be a stroke. That’s all I’m trying to get at with 14.
THE WITNESS: Okay, you, what it says is that
you interrupt, this kind of pressure can interrupt
and does interrupt cerebral blood flow. Now if
you do it long enough, which is not what they
wanted to do—they just wanted to show that—
THE COURT: No, please don’t—
THE WITNESS:—this is an effect—
THE COURT:—tell me you think if you do it
long enough it’s going to happen. All I’m trying
to figure out is 14. It, it never concludes if you do
it long enough there’s going to be a stroke.
THE WITNESS: You have to go to—
THE COURT: All right, no. No.
Id. at 25. Not exactly a pleasant day in the courtroom. Later that summer the trial court issued its lengthy order, concluding as to the plaintiff’s causation expert:
Because the Plaintiff has failed to carry his
burden to demonstrate that the opinion of his
causation experts are reliable, this Court must
exclude the testimony…
That being said, because the literature
and scientific evidence relied on by the
Plaintiff fails to actually stand for the conclusions
that Plaintiff’s experts purportedly draw from it,
this Court finds that the gap between Dr.
Crawford’s testimony/opinion and the scientific/
medical evidence and literature from which she
extrapolates it is too great.
Id. at 32.
The Court of Appeals wasted no time in rebuking the trial court’s “logic” and usurpation of the jury’s role as to this expert:
The trial court’s opinion perhaps would have
been appropriate had the trial court been sitting as
the trier of fact. However, the trial court went well
beyond her gatekeeping function and, instead of
determining whether Crawford could offer an opinion
on causation, the trial court actually resolved the
issue of causation. No doubt the trial court was
encouraged by defendants, who were also functioning
under an erroneous view of plaintiff’s burden and
the trial court’s gatekeeping function… [P]laintiff’s
burden at the Daubert hearing was to show that Crawford
was qualified to render an opinion on causation and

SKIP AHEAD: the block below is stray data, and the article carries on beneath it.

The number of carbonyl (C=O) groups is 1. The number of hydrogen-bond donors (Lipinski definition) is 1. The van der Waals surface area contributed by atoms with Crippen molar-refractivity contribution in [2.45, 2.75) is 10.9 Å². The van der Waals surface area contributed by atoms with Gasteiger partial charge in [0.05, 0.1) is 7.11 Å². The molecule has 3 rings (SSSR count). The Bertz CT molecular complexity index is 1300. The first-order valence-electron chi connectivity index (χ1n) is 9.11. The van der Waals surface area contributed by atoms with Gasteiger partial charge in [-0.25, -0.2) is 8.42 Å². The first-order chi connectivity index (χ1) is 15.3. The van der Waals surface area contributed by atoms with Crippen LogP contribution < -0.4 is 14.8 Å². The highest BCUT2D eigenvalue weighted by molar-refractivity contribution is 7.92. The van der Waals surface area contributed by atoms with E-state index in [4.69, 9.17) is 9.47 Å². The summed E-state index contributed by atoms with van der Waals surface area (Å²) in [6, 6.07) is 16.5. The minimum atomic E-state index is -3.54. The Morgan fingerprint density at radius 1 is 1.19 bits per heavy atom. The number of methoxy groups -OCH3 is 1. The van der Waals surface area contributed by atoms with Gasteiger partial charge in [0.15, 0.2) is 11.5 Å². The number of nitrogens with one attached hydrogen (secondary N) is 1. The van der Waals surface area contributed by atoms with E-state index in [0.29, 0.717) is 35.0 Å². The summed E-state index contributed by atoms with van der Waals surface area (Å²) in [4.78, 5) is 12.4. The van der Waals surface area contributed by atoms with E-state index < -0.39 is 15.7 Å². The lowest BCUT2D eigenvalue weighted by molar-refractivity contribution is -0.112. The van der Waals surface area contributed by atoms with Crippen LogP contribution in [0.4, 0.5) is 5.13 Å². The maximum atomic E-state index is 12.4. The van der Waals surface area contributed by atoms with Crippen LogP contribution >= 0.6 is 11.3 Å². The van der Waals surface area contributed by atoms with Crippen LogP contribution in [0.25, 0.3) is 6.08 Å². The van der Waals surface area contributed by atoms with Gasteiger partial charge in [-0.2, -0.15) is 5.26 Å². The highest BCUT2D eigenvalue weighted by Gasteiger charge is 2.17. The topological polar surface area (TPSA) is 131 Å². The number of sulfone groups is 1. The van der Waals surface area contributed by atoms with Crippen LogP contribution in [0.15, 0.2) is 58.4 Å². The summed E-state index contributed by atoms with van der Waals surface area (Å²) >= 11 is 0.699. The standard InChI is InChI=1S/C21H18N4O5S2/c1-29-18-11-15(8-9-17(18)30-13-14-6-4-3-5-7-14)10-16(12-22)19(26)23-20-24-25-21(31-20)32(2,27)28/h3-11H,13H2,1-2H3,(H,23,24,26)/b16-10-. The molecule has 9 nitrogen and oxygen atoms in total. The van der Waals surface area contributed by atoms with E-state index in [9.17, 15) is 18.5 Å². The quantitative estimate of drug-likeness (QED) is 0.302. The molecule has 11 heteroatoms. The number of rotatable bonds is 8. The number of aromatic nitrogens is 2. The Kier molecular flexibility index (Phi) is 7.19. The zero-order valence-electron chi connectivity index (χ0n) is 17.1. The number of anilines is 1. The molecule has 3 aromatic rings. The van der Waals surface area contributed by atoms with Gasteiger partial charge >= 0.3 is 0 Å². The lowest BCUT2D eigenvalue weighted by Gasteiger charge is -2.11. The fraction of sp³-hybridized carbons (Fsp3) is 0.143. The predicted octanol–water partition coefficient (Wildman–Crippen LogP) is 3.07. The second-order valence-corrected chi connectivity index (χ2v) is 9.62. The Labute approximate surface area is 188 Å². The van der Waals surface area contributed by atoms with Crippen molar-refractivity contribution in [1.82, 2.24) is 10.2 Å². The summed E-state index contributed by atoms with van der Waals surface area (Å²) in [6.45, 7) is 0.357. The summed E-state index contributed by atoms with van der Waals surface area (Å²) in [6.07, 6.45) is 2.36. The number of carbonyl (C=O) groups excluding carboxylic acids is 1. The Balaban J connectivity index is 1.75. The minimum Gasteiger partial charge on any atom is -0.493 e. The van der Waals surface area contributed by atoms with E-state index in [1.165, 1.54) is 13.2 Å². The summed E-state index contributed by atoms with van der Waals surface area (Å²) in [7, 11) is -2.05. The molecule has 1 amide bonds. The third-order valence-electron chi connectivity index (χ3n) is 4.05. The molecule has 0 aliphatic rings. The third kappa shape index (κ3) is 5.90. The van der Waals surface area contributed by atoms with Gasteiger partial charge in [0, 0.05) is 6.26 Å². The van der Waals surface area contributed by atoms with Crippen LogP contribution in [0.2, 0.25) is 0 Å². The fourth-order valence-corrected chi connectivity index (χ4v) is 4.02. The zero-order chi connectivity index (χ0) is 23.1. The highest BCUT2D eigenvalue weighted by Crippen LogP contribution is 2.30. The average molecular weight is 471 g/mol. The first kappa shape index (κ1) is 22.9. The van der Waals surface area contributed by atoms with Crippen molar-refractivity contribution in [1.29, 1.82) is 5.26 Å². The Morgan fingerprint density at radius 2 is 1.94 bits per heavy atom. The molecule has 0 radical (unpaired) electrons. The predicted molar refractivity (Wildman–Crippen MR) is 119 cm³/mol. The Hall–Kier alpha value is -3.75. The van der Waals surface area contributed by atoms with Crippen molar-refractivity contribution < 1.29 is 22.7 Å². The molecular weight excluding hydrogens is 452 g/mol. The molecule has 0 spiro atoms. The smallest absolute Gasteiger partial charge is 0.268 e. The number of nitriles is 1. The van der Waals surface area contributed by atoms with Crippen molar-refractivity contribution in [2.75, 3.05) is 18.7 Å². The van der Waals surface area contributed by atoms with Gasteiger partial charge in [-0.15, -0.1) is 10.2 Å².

that her opinion was reliable and relevant. Such an
inquiry must focus on principles and methodology,
not the conclusions they generate.”
Daubert, 509 U.S. at 594–595(emphasis added.)
The trial court failed to heed Chapin’s admonishment
that, as gatekeeper, the trial court’s analysis must
not hinge on discovering absolute truth or resolving
genuine scientific disputes. Chapin, 274 Mich.App
at 139. Although the trial court repeatedly stated that
it was aware of its role to not seek absolute truth behind
the science, the record reveals that it simply failed to
heed its own warning.
Id. at 32-33. And:
Particularly glaring is the trial court’s failure
to refer to Crawford’s Daubert testimony in its
opinion and order. Crawford explained that no
single article supported her theory, but that the sum
of all the articles supported her conclusion that
injudicious use of Pitocin, compounded by the other
factors at birth, resulted in compression of
plaintiff’s head and lack of blood flow to the brain,
or ischemia.The trial court also completely
ignored that Crawford’s opinion was based, not
only on the literature provided, but on her own
extensive professional experience.
Id. at 33. And so there you have it.
I intend to come back to this opinion in the near future and share with you some of my observations regarding the courts’ approach to the plaintiff’s expert testimony on potential future earnings and home health aide costs. But for now — food for thought on the critical legal standards and factual complexities we confront in these types of cases.